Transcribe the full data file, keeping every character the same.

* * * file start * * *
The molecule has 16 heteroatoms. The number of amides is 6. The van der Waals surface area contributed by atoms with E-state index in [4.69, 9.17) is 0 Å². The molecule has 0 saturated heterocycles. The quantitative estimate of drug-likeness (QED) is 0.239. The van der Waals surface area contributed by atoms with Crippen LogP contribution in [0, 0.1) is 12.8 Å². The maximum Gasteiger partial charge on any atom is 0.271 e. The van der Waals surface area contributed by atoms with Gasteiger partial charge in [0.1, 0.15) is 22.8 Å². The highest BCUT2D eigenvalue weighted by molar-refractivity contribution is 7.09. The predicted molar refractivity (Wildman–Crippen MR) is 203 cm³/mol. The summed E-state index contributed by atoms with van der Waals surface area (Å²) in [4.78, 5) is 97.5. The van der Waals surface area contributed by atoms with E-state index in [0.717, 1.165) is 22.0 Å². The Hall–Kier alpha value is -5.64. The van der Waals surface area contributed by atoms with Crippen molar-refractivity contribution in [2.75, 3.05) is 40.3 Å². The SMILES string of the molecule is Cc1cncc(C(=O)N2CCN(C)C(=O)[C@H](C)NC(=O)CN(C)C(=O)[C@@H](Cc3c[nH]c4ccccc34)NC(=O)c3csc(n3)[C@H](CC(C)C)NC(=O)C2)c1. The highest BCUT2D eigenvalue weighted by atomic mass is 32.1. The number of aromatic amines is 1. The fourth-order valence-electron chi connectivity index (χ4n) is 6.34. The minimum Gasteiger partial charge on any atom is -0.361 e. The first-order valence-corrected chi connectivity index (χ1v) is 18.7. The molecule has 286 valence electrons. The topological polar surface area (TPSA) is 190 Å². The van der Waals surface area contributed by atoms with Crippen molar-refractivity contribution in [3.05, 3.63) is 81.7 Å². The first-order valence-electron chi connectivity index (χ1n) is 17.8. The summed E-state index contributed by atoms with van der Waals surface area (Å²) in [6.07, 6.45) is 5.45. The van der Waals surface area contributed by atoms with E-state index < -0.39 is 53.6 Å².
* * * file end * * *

The molecule has 16 heteroatoms. The number of amides is 6. The van der Waals surface area contributed by atoms with E-state index in [4.69, 9.17) is 0 Å². The molecule has 0 saturated heterocycles. The quantitative estimate of drug-likeness (QED) is 0.239. The van der Waals surface area contributed by atoms with Crippen LogP contribution in [0, 0.1) is 12.8 Å². The maximum Gasteiger partial charge on any atom is 0.271 e. The van der Waals surface area contributed by atoms with Gasteiger partial charge in [0.1, 0.15) is 22.8 Å². The highest BCUT2D eigenvalue weighted by molar-refractivity contribution is 7.09. The predicted molar refractivity (Wildman–Crippen MR) is 203 cm³/mol. The summed E-state index contributed by atoms with van der Waals surface area (Å²) in [4.78, 5) is 97.5. The van der Waals surface area contributed by atoms with E-state index in [0.717, 1.165) is 22.0 Å². The Hall–Kier alpha value is -5.64. The van der Waals surface area contributed by atoms with Crippen molar-refractivity contribution in [2.75, 3.05) is 40.3 Å². The SMILES string of the molecule is Cc1cncc(C(=O)N2CCN(C)C(=O)[C@H](C)NC(=O)CN(C)C(=O)[C@@H](Cc3c[nH]c4ccccc34)NC(=O)c3csc(n3)[C@H](CC(C)C)NC(=O)C2)c1. The highest BCUT2D eigenvalue weighted by atomic mass is 32.1. The number of aromatic amines is 1. The fourth-order valence-electron chi connectivity index (χ4n) is 6.34. The minimum Gasteiger partial charge on any atom is -0.361 e. The first-order valence-corrected chi connectivity index (χ1v) is 18.7. The molecule has 286 valence electrons. The topological polar surface area (TPSA) is 190 Å². The van der Waals surface area contributed by atoms with Crippen molar-refractivity contribution in [3.05, 3.63) is 81.7 Å². The first-order valence-electron chi connectivity index (χ1n) is 17.8. The summed E-state index contributed by atoms with van der Waals surface area (Å²) in [6.07, 6.45) is 5.45. The van der Waals surface area contributed by atoms with E-state index < -0.39 is 53.6 Å².